Thread: need to show abs(ln(x)) <= 1/sqrt(x) on (0,1]

1. need to show abs(ln(x)) <= 1/sqrt(x) on (0,1]

I'm having a great of difficulty showing $|\ln(x)| \leq \frac{1}{\sqrt{x}}$ on the interval $(0,1]$

I was thinking that $|\ln(x)|$ can be written as $-\ln(x)$ since the given values will simply be reflected, which would give me

$0 \leq \underbrace{\frac{1}{\sqrt{x}}}_{\mbox{always}\ >0}+\ln(x)$

but I'm stuck with the natural logarithm.

another think that I was thinking about was to show that the function never cross on the given interval, but I don't know how
that would be so since the both tend to infinity as they approach 0.

2. Originally Posted by lllll
I'm having a great of difficulty showing $|\ln(x)| \leq \frac{1}{\sqrt{x}}$ on the interval $(0,1]$

I was thinking that $|\ln(x)|$ can be written as $-\ln(x)$ since the given values will simply be reflected, which would give me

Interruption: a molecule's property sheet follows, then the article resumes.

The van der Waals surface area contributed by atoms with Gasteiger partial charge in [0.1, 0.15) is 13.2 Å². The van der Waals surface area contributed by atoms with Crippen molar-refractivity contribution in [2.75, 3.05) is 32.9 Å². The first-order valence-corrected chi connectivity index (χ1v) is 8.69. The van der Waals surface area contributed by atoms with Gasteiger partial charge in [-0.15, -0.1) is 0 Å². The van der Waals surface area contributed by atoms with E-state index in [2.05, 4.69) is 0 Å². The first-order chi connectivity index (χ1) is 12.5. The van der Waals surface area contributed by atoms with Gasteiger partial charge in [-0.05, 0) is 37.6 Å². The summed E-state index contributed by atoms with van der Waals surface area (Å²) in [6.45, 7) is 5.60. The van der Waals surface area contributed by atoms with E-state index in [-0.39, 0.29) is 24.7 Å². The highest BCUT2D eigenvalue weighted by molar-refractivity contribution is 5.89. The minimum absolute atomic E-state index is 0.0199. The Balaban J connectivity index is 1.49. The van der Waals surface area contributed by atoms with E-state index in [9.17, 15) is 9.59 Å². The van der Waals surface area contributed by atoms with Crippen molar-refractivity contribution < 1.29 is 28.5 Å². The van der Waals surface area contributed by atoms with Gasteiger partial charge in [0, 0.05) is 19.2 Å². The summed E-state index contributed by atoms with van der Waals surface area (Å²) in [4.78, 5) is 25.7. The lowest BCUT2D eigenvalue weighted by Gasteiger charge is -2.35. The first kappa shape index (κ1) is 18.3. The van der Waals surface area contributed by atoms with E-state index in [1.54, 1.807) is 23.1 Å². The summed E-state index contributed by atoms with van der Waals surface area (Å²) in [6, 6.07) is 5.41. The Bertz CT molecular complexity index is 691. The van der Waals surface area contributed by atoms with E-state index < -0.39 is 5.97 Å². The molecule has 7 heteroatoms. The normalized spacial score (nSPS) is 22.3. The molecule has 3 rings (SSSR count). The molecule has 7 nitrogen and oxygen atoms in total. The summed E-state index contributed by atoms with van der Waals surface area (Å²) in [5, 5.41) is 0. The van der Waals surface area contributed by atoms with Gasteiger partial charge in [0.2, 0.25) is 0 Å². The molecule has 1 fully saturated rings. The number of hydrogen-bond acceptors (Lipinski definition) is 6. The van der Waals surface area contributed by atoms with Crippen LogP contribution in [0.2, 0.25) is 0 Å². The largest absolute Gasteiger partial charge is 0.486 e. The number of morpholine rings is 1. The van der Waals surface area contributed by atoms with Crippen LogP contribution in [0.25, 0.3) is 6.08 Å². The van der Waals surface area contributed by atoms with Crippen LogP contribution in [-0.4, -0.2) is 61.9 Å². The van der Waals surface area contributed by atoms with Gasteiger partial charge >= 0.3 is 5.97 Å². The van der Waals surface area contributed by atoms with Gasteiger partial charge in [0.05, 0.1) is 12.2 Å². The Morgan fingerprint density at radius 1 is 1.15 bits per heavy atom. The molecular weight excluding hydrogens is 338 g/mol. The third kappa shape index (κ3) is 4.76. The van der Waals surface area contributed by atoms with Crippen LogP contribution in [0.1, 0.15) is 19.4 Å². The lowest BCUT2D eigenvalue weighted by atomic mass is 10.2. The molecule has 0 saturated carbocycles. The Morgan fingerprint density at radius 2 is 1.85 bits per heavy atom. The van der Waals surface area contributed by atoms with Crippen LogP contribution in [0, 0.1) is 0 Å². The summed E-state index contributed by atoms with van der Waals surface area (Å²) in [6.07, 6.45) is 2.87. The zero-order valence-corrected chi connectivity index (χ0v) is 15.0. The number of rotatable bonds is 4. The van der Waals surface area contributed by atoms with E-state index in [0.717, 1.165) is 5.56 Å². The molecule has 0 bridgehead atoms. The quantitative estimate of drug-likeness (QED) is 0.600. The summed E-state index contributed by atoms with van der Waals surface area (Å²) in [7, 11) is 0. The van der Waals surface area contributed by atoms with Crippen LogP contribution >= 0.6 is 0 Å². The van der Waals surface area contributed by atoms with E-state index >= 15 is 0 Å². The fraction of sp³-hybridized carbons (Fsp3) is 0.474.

$0 \leq \underbrace{\frac{1}{\sqrt{x}}}_{\mbox{always}\ >0}+\ln(x)$

but I'm stuck with the natural logarithm.

another think that I was thinking about was to show that the function never cross on the given interval, but I don't know how
that would be so since the both tend to infinity as they approach 0.
hmm, you can use MVT on $f(x)=\frac{1}{\sqrt{x}}+\ln(x)$ on the interval $(x,1), x>0$.

3. Hello,

Consider $f(x)=\frac{1}{\sqrt{x}}+\ln(x)$

Compute its derivative, and set it =0.
You'll get the equation $x-\frac{\sqrt{x}}{2}=0$, after multiplying the equation by $x^2$ (which is possible since $x \neq 0$)
and this will give only one solution, $\alpha$

note that $f(\alpha)>0$
now is it a minimum ?
$\lim_{x \to 1} f(x)=1> f(\alpha)$
$f(1/2)=\sqrt{2}-\ln(2) \approx 0.721 > f(\alpha)$